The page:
Friday, December 18, 2009

Reclaimed Name

Then I'll be the Indian.

Like far too many events in life, this all started with a visit from Elvis.

Costello, not Presley.

He came to me about a month ago in a dream.

"You need to reclaim your name," he said, playing up his English accent and enunciating like he was in the Royal Shakespeare Company. I asked what he meant and if he saw the irony since he got rid of his own name more than 30 years ago.

And he looked at me and said "I'm sorry. That message wasn't for you. Can you pass it on to her, the one with the cow?" And before I could ask him when he was finally going to get around to recording an album of duets with Joe Jackson, he was gone.

I woke up confused (which is not so unusual) and uncertain about how to relay the message (which is much more unusual). Plus, who the hell was the "one with the cow"? And how would I find her? (Link for Gmail subscribers).

Years and years ago, we had tickets to see Jane Siberry (whom I wrote about here). She was doing two shows and both were sold out. The second show, our show, was supposed to start at 10:30. By 9:45, the sidewalk outside was packed. By ten there was a huge line stretching several blocks. But the early show hadn't gotten out yet. So we waited.

And waited.

People finally trickled out around 11:20.

This seemed like a bad sign. Our show would start more than an hour late. And she'd be tired. She'd want to sleep. She'd be travelling the next day. We'd picked the wrong show -- surely she'd cut the second show short.

I'd seen Jane Siberry years earlier when she had a full band and nearly all her songs were based around synth washes. But this was different. Her, a guitarist, and a piano player.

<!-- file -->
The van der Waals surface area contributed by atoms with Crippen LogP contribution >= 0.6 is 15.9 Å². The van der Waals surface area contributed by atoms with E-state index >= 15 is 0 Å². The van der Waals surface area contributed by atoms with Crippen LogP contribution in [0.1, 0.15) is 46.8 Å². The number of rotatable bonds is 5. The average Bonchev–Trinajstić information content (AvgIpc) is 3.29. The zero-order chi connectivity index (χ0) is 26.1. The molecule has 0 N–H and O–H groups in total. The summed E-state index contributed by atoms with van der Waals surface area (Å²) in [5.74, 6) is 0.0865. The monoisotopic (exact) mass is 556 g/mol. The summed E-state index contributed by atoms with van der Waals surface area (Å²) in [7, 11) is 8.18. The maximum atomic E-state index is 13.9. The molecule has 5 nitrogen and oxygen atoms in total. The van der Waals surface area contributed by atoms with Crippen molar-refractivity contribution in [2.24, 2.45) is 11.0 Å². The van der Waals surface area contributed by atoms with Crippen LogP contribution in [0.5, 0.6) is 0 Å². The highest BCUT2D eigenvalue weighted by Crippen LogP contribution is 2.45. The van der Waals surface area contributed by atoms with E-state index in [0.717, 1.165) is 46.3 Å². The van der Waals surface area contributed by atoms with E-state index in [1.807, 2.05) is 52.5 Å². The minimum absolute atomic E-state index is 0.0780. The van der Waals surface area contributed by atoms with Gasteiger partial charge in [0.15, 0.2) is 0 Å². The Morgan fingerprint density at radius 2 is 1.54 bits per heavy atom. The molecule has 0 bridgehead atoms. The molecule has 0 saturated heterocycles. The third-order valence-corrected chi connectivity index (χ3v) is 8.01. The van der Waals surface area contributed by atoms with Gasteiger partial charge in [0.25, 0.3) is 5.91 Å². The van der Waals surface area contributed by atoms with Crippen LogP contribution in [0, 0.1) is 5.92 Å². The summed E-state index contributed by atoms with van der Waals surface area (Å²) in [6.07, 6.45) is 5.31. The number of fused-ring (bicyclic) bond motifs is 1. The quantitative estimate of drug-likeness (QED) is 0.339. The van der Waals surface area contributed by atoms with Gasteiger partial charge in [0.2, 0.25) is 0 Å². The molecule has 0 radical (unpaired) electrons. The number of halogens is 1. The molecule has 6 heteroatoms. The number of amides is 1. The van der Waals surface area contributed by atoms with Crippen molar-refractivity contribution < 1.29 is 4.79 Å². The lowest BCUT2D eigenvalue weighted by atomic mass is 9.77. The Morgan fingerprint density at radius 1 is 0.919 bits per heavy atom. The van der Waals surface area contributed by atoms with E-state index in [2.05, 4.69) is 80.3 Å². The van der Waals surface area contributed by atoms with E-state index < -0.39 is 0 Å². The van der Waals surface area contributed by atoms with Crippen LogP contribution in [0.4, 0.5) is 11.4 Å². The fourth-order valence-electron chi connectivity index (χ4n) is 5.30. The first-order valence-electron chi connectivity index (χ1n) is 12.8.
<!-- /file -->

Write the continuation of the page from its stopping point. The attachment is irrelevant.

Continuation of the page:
She came on a little before midnight.

And performed for more than two hours. It was amazing. Magical. Mesmerizing.

Her voice soared, swooped, and bounced around that wonderful back room that had seen so many amazing concerts over the years.

And she was funny. She joked and told stories. She sang an unreleased song that started with her boyfriend leaving, matured into a sobbing list of reasons she couldn't live without him, then morphed into a litany of complaints about him that built to a crescendo of vitriol, culminating in him returning home, saying he'd just gone out for smokes. Like many Jane Siberry songs, it was part music and part performance art -- weird, wonderful, and unique. (The song later appeared on a k.d. lang album, but I've never heard a recording of Jane Siberry singing it.)

The show was one of those rare moments when everything flowed, everything clicked, and everyone left energized and rejuvenated by the power of music.

Years later, I found out they'd recorded that show. There were plans to release it as a live album. But the executives who championed her at her record label left and the new guys weren't interested. Years later, she tried to get them to let her release the live album herself, but they claimed they had the rights to it and wouldn't let her. (Link for Gmail subscribers.)

I started thinking more and more about that concert recently. How my expectations were so high (and then much lower when it started late) and how amazing it is when a performer exceeds your high expectations with humor and a quirky grace.

And a few days ago, I got an email from Jane Siberry, known for the past several years as Issa. She was reclaiming her name and going back to performing as Jane Siberry.

Cynical folks will say she probably had trouble getting bookings as Issa and changing her name back was a financial consideration.

Some will wonder what's in a name (enunciating clearly like they're in the Royal Shakespeare Company).

But I know the truth. Elvis must have finally found a way to get through to her after all.


Anonymous said...

Shit. I was at that show too. Never knew it was recorded.

Barely Awake In Frog Pajamas said...

I saw Jane about seven years ago in a small club not much bigger than my apartment. I really treasure having had that opportunity.

Anonymous said...

The song you refer that Jane wrote for kd lang is "Haint it Funny" and is available on Jane's CD "A Day in the Life" available as an mp3 on her website It is the demo recording she sent kd lang and is raw and beautiful.

Alex said...

Thanks for the tip. My memory of the song is a bit different from the version on "A Day in the Life," but maybe that's just the fog of memory...